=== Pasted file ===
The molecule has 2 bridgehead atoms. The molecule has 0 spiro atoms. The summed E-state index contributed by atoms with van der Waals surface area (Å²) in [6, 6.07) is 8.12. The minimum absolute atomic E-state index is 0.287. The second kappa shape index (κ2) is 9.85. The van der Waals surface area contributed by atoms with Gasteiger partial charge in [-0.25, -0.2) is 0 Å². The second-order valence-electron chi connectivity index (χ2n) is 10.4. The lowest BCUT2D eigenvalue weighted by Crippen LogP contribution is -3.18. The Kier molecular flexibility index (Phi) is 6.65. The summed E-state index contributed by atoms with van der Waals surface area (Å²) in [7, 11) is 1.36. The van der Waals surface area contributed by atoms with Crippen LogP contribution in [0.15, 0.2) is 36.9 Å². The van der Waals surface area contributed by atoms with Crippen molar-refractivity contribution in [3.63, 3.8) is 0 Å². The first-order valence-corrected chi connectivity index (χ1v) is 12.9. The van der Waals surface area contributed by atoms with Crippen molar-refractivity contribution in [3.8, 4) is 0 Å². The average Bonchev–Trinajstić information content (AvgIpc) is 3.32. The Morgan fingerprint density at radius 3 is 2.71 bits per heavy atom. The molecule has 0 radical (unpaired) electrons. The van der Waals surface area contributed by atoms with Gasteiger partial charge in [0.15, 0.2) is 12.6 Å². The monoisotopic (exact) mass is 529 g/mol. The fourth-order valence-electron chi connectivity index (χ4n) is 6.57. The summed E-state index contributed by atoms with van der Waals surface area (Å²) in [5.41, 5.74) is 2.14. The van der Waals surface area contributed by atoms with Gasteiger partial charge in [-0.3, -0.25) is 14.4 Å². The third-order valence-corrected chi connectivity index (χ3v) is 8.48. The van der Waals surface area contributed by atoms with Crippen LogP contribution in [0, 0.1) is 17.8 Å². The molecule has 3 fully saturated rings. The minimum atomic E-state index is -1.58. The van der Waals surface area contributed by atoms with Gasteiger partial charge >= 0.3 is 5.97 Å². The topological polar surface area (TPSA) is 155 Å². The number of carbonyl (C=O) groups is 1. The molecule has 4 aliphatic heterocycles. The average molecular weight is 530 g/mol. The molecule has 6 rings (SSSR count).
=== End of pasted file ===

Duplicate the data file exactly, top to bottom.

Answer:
The molecule has 2 bridgehead atoms. The molecule has 0 spiro atoms. The summed E-state index contributed by atoms with van der Waals surface area (Å²) in [6, 6.07) is 8.12. The minimum absolute atomic E-state index is 0.287. The second kappa shape index (κ2) is 9.85. The van der Waals surface area contributed by atoms with Gasteiger partial charge in [-0.25, -0.2) is 0 Å². The second-order valence-electron chi connectivity index (χ2n) is 10.4. The lowest BCUT2D eigenvalue weighted by Crippen LogP contribution is -3.18. The Kier molecular flexibility index (Phi) is 6.65. The summed E-state index contributed by atoms with van der Waals surface area (Å²) in [7, 11) is 1.36. The van der Waals surface area contributed by atoms with Crippen LogP contribution in [0.15, 0.2) is 36.9 Å². The van der Waals surface area contributed by atoms with Crippen molar-refractivity contribution in [3.63, 3.8) is 0 Å². The first-order valence-corrected chi connectivity index (χ1v) is 12.9. The van der Waals surface area contributed by atoms with Crippen molar-refractivity contribution in [3.8, 4) is 0 Å². The average Bonchev–Trinajstić information content (AvgIpc) is 3.32. The Morgan fingerprint density at radius 3 is 2.71 bits per heavy atom. The molecule has 0 radical (unpaired) electrons. The van der Waals surface area contributed by atoms with Gasteiger partial charge in [0.15, 0.2) is 12.6 Å². The monoisotopic (exact) mass is 529 g/mol. The fourth-order valence-electron chi connectivity index (χ4n) is 6.57. The summed E-state index contributed by atoms with van der Waals surface area (Å²) in [5.41, 5.74) is 2.14. The van der Waals surface area contributed by atoms with Gasteiger partial charge in [-0.3, -0.25) is 14.4 Å². The third-order valence-corrected chi connectivity index (χ3v) is 8.48. The van der Waals surface area contributed by atoms with Crippen LogP contribution in [0, 0.1) is 17.8 Å². The molecule has 3 fully saturated rings. The minimum atomic E-state index is -1.58. The van der Waals surface area contributed by atoms with Gasteiger partial charge >= 0.3 is 5.97 Å². The topological polar surface area (TPSA) is 155 Å². The number of carbonyl (C=O) groups is 1. The molecule has 4 aliphatic heterocycles. The average molecular weight is 530 g/mol. The molecule has 6 rings (SSSR count).